Shown at the documentary debut are, from left: John and Rae D. Baldino, Baldino Digital; Meghan Loftus, president and CEO, Friends of the Poor; Sister Maryalice Jacquinot, president, St. Joseph’s Center; Toni Ann Divizio, Angeline Manci, and Michael Colangelo, director of dining services, Chartwells, at OLP Residence and IHM Center.
Over 120 family and friends recently gathered at the IHM Center in Scranton for the debut of the documentary Marra: Priest & Prophet, honoring the life of the late Monsignor Anthony C. Marra.
The film was produced by Baldino Digital, Scranton. The premiere event accepted donations to benefit the Monsignor Anthony C. Marra Memorial Fund at Friends of the Poor, Scranton. Over $3,900 was raised in support of the fund used to provide activities for underprivileged children in the area.
Marra: Priest and Prophet examined the life of the late monsignor from his earliest days at Our Lady of Grace, Hazelton, through his retirement as Pastor Emeritus of St. Anthony of Padua Church in Dunmore.
As pastor of St. Anthony’s, he commissioned the paintings of modern day saints before many were even canonized including Saint Mother Teresa of Calcutta and Saint Oscar Romero.
The documentary was narrated by Kim Supon Kelly and featured family members, Angeline Manci, sister of Monsignor Marra; his niece Toni Ann DiVizio, and close family friend, Sister Maryalice Jacquinot, IHM.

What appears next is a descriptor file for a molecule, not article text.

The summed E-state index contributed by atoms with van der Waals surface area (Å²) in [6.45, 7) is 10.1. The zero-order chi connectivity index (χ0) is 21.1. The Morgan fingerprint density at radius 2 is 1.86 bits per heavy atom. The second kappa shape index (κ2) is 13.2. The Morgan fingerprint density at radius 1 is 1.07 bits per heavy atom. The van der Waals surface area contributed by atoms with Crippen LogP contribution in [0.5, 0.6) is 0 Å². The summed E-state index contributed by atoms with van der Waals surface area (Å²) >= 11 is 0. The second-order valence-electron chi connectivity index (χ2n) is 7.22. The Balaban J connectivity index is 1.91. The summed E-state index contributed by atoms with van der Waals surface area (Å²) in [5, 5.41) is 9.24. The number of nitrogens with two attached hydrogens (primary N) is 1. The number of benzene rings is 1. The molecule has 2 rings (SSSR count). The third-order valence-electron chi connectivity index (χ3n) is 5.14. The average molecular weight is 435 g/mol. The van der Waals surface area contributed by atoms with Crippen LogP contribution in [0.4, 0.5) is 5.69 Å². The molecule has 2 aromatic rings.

Friends of the Poor, founded in 1986 by the late Sister Adrian Barrett, IHM, works to ease the burden of those living in poverty and to enhance the quality of life for all who live in low to moderate income communities.
Copies of the documentary are available on DVD for a cost of $12. Orders are being accepted online at BaldinoDigital.com/Marra.
Who you gonna’ call? Dustbusters! Shelley Nardozzi and Nessa Franko had an idea 32 years ago and put it to work.
“Nessa was newly married and I had three little kids,” said Shelly Nardozzi of Dunmore. “We both wanted to work flexible hours and loved to clean. So we started our own cleaning business.”
And so Dustbusters Cleaning Team was formed.
Currently in its 33rd year, Dustbusters now has Nardozzi and Franko as administrators and 38 employees under them. Dustbusters is a cleaning operation for commercial businesses in the Dunmore and Scranton area.
Nardozzi, 63, moved to Dunmore in the beginning of eighth grade and is a 1974 Dunmore High School graduate. Her late parents, Daniel and Elizabeth Nardozzi, are from Dunmore.
“My parents always taught me to work hard and be honest. Treat people the way you would want to be treated. Nessa and I try to apply that code of ethics to our business.”
Nardozzi has three children: Rob Swartz, 41, Dunmore; Danielle Lingo, 41, Connecticut, and Lauren Malecki, 29, Philadelphia.
Her significant other of 18 years is Keith Bedford.
Nessa, 59, is married to Joe Sulz. She is a 1978 graduate of Tunkhannock High School, but has lived in Dunmore for 35 years.